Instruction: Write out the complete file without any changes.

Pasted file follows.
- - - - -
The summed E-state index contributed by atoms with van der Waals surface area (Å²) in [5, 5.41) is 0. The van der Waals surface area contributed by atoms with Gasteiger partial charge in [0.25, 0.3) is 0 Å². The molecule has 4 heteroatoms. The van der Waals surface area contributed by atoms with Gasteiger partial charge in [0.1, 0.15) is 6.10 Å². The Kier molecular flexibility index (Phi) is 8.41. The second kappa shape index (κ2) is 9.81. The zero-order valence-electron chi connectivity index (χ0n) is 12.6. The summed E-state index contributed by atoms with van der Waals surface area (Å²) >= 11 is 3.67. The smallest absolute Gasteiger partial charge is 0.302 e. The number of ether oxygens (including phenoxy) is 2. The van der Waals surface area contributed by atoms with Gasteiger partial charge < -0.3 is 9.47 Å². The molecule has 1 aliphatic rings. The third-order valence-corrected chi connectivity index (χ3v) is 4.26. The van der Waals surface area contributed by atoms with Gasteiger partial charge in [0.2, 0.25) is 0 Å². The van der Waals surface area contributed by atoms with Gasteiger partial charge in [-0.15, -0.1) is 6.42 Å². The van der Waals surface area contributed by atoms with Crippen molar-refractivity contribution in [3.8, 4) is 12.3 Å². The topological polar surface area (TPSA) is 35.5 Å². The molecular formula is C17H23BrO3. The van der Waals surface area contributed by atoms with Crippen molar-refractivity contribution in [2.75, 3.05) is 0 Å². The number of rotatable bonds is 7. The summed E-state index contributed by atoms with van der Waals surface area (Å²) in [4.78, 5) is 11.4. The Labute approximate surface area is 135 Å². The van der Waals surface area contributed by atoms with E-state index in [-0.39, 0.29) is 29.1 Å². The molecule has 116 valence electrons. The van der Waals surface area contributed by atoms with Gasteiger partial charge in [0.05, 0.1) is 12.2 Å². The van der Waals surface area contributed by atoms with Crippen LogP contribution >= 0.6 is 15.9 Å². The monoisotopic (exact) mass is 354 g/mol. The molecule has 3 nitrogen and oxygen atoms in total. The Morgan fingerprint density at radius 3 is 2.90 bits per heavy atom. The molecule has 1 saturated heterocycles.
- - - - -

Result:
The summed E-state index contributed by atoms with van der Waals surface area (Å²) in [5, 5.41) is 0. The van der Waals surface area contributed by atoms with Gasteiger partial charge in [0.25, 0.3) is 0 Å². The molecule has 4 heteroatoms. The van der Waals surface area contributed by atoms with Gasteiger partial charge in [0.1, 0.15) is 6.10 Å². The Kier molecular flexibility index (Phi) is 8.41. The second kappa shape index (κ2) is 9.81. The zero-order valence-electron chi connectivity index (χ0n) is 12.6. The summed E-state index contributed by atoms with van der Waals surface area (Å²) >= 11 is 3.67. The smallest absolute Gasteiger partial charge is 0.302 e. The number of ether oxygens (including phenoxy) is 2. The van der Waals surface area contributed by atoms with Gasteiger partial charge < -0.3 is 9.47 Å². The molecule has 1 aliphatic rings. The third-order valence-corrected chi connectivity index (χ3v) is 4.26. The van der Waals surface area contributed by atoms with Gasteiger partial charge in [0.2, 0.25) is 0 Å². The van der Waals surface area contributed by atoms with Gasteiger partial charge in [-0.15, -0.1) is 6.42 Å². The van der Waals surface area contributed by atoms with Crippen molar-refractivity contribution in [3.8, 4) is 12.3 Å². The topological polar surface area (TPSA) is 35.5 Å². The molecular formula is C17H23BrO3. The van der Waals surface area contributed by atoms with Crippen molar-refractivity contribution in [2.75, 3.05) is 0 Å². The number of rotatable bonds is 7. The summed E-state index contributed by atoms with van der Waals surface area (Å²) in [4.78, 5) is 11.4. The Labute approximate surface area is 135 Å². The van der Waals surface area contributed by atoms with E-state index in [-0.39, 0.29) is 29.1 Å². The molecule has 116 valence electrons. The van der Waals surface area contributed by atoms with Gasteiger partial charge in [0.05, 0.1) is 12.2 Å². The van der Waals surface area contributed by atoms with Crippen LogP contribution >= 0.6 is 15.9 Å². The monoisotopic (exact) mass is 354 g/mol. The molecule has 3 nitrogen and oxygen atoms in total. The Morgan fingerprint density at radius 3 is 2.90 bits per heavy atom. The molecule has 1 saturated heterocycles.